Check if image corrupt before opening via ImageJ macro

Hi,

I have an imageJ macro script opening many files in batch mode using bioformats.
Unfortunately, I have some files, that fail to open (have not found the reason why).
When this happens, the script breaks and has to be restarted manually.
How can I catch image opening errors without breaking the script?

I have tried the following:

run("Bio-Formats Macro Extensions");
image = pathToImage;
Ext.getFormat(image, format); // comment:returns format e.g.TIF even for broken images
Ext.isThisType(image, thisType); // comment:returns TRUE even for broken images
IJ.redirectErrorMessages(); // comment: error message still shows up
Ext.openImagePlus(image); // comment: works for good.tif, not for corrupt.tif

Please find 2 examples here:
examples.zip (12.2 MB)

Thankful for any ideas!
Best regards,
Mario

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@marioK You could try using the IJ.redirectErrorMessages function to prevent the macro from aborting.

If that does not work, I recommend switching to one of the full-featured script languages, since the ImageJ macro language does not support try/catch style error handling.

See also this 2014 thread from the ImageJ mailing list:

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Thank you @ctrueden! I saw the 2014 thread.
Somehow the IJ.redirectErrorMessages function doesn’t work for me.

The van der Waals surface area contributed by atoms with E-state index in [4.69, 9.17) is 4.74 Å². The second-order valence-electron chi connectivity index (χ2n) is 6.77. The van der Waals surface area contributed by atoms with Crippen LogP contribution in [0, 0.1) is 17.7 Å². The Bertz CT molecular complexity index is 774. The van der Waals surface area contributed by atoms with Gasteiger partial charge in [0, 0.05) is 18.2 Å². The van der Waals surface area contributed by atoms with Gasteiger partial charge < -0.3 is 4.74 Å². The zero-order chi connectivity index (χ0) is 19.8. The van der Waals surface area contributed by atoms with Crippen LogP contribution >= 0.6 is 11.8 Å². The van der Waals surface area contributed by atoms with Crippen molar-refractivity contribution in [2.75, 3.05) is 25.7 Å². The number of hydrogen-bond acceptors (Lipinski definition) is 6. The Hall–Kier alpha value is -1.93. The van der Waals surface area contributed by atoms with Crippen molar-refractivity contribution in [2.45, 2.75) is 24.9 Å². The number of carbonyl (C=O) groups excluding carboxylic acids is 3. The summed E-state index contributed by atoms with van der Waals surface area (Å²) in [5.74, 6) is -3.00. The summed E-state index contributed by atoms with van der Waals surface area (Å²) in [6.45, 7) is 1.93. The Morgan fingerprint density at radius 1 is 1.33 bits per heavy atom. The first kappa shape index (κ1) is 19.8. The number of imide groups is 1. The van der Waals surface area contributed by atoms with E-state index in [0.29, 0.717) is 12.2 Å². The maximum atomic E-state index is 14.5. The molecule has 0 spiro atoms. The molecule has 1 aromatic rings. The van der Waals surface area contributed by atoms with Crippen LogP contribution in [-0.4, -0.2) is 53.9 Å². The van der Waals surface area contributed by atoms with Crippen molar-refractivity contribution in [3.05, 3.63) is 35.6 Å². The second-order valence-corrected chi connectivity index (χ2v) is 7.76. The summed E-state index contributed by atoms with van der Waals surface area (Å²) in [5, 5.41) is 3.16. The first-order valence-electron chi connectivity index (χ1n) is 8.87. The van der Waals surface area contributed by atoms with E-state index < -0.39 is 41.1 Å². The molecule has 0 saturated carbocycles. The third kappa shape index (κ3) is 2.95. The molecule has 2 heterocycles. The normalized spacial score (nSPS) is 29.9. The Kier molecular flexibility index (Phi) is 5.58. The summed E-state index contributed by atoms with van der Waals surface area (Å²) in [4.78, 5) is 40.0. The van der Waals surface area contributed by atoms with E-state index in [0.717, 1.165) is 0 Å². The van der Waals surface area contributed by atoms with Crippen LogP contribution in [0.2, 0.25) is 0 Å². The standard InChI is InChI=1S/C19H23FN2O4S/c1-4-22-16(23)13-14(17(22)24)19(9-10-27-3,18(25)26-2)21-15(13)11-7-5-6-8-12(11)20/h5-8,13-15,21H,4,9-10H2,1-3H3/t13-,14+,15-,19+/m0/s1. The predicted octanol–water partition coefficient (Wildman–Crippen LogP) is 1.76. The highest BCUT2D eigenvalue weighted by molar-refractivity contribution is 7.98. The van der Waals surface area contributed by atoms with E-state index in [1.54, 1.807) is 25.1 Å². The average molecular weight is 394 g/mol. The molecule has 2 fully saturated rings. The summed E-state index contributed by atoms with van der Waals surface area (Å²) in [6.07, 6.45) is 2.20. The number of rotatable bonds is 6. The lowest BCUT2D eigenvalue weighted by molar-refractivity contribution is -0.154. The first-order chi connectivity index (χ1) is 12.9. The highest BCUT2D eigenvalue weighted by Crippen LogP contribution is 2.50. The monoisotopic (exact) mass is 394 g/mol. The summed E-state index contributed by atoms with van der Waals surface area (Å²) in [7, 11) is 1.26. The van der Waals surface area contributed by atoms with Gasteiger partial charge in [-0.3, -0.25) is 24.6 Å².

I’ll look into Jython and Renjin…any preference?

Best regards,
Mario

We haven’t tested the Renjin support in a long time, and I don’t think many people use it. But you are certainly welcome to give it a try and report back any problems.

Many people in the community here use Jython regularly, so I know it works reasonably well. It is a great choice, although unfortunately it is still Python 2 syntax, not Python 3.

My personal favorite is Groovy because it works extremely well and is very similar to Java syntactically.

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Perfect! Groovy looks indeed great! Would help with Qupath scripting as well.
Unfortunately, this would mean learning it from scratch…well…never stop improving…I guess :wink:

Cheers,
Mario

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Groovy really is very Java-like. The only divergences from Java syntax that I regularly encounter are:

  1. The foreach loop is for (foo in bar) instead of for (foo : bar). Fortunately, if you get this one wrong, Groovy’s error message even tells you to use in instead of :.

  2. The Java-8-functional style for lambda expressions via map and filter uses curly braces instead of parenthesis—e.g.: myList.stream().map{item -> item.getNiftyProperty()}.collect() instead of myList.stream().map(item -> item.getNiftyProperty()).collect(Collectors.toList()).

Sure, Groovy supports a bunch of more novel syntax, but you can just write Java style if you want to avoid diverging too much. :smile:

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FWIW, Groovy 3.0 (release notes) also supports the Java-style Lambda syntax, in addition to the Groovy variant of curly braces for closures.

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